Dawn Reader

Dawn Reader
from Open Door Coffee Co.; Hudson, OH; Oct. 26, 2016

Saturday, November 23, 2013

The Journey to Richard II: Part 18

Richard II
Shakespeare & Co.; Lenox, MA
July 2013
A series of posts about my journey through the works of Shakespeare--on the page, on the stage.

If you've read or seen Titus Andronicus, you know why it doesn't appear more frequently at your local playhouse. Yes, it's by Shakespeare, but it features, rape, murder, dismemberment, anthropophagy, filicide. And even more acts that demonstrate most graphically the abominations we are capable of visiting upon one another.

As I posted here the other day, by 2008 Joyce and I had seen every Shakespeare play onstage except The Winter's Tale, Titus, The Two Noble Kinsmen, and Richard II. I didn't really ever expect to see a production of Titus--though we had seen the grim and graphic film Titus, 1999, directed by Julie Taymor (Spider-Man on Broadway! but also The Lion King) and starring Anthony Hopkins as Titus and Jessica Lange as his nemesis, Tamora. Link to trailer on YouTube. I liked the film a lot and had a large blue poster for the film hanging in my classroom during the final decade of my career. Occasionally, a student would ask me what it was about--and that day we had some fun!

I first read the play in February 1987 (I was reading all the plays at the time), and I see that I underlined some sweet lines--Sweet mercy is nobility's truest badge, says Tamora (1.1); at the moment, she's trying to save her son from execution. (She fails.) Well, Tamora's other sons exact a horrible revenge: They rape, blind, and cut away the tongue of Lavinia, Titus' daughter. And I would say that all hell breaks loose, except, of course, it already has. Well, later, Titus gets his hand cut off (and I will resist the urge to say "Let's give Tutus a hand!"), but he plots a most disgusting revenge. He kills Tamora's sons and bakes them in pies. Then invites their unsuspecting mother to dinner.

By the end, just about everyone is dead (or eaten), and the stage is littered with corpses, a decoration he will repeat later in Hamlet and in some other plays. Oh, and at the very end of Titus? Some survivors toss Tamora's body outside. But throw her forth to beasts and birds of prey, says Lucius (one of Titus' sons). Her life was beast-like, and devoid of pity; / And, being so, shall have like want of pity (5.3).

Blackfriars at Staunton, VA
In the summer of 2009, Joyce and I learned that the American Shakespeare Center in Staunton, VA, was producing Titus. I was excited to go there for a number of reasons--not only to see a play I'd never seen but also because in Staunton is a replica of Shakespeare's Blackfriars (indoor) theater. They produce the plays much as Shakespeare would have: people playing multiple parts, minimum scenery and props, much interaction with the audience, low lighting that remains on throughout the productions, musicians performing before, during, after the show. (They do, however, cast women, one of their few concessions to the modern era!) The ACS cycles through all the Bard's plays over a period of years, and now it was time for Titus.

We drove down to Staunton to see Titus on the eve of Joyce's birthday. (Lovely present, eh?) And here are some things I wrote in my journal about the experience ...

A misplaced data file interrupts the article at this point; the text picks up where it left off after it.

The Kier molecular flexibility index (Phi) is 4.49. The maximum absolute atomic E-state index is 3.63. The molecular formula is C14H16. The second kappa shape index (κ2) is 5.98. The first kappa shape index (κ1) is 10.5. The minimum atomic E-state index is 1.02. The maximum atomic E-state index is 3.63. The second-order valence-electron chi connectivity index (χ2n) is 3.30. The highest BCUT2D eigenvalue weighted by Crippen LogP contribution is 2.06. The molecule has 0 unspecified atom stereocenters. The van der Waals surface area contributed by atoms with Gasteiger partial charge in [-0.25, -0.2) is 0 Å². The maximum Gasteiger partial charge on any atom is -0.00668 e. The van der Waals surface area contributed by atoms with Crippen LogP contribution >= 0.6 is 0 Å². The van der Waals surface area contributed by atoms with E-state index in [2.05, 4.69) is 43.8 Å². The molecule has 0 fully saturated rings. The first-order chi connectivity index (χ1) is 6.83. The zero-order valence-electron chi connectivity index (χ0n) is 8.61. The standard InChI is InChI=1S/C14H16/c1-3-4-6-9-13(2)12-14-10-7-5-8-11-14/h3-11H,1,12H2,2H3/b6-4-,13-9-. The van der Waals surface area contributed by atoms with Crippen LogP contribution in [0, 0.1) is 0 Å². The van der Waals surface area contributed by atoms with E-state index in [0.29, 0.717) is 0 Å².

... drove long way—about 400 mi—to Staunton, where we made a wrong exit, but soon found our motel, checked in ... crashed (I did manage to read a little Twilight ere the good part happened!); I slept restlessly (up 5–6 times); this a.m.—down to skimpy breakfast in the motel, then over to nearby Starbucks, where we got good chairs, and where I did Kirkus reading, and J worked on the T. Kidder book for the fall; afterwards, drove into beautiful Staunton, looked around (many shops closed [Sunday]), took some photos, went to lunch at Mill Street Grill (in an old mill), then over to a glass-blowing place, where J bought a lovely bowl; then to a coffee shop to wait a bit ere walking over to the Blackfriars, where I dropped about $70 in the gift shop (all for school), then in to the lovely space (seating a little over 300—not nearly that many there for Titus); they did it in very Eliz fashion—music and foolery at the beginning, minimum props and scenery (blood!), candle-level lighting all the way through—one 15-min intermission, though; people sitting onstage to watch, as well; major actors were very good; minor ones, not so—but I found myself very moved by some lines at the end about a grandfather—and in a number of other places, as well; very enthusiastic audience—joining in to participate in the Roman crowd scenes; Joyce liked it a lot, too; so glad we came—then I snarled when I saw that just last year they’d done Richard II ...; afterwards, drove around a little, got gas, got lost (a little), then went to grocery store for supper things (bread, yogurt, fruit); back to motel; ate our little supper in the breakfast area (no one else there) ...

Exciting, eh? Nerds on Holiday ... and I love it.

And, of course, it wasn't long before the Stratford Festival (Canada) produced Titus. We saw it on 7 August 2011. A brief journal entry ...

… such a bloody show (which they took very seriously—with little playfulness—one exception: when Lavinia helps kill the two boys who raped her, she’s dressed all in white, a look reminiscent of some teen horror flick, and she flips open two broad blades, one from each stump at the end of each arm—broad as Bowie knives; before the blackout it becomes very clear she will  ram these blades up the butts of the rapists!) ...

Next: The Two Noble Kinsmen

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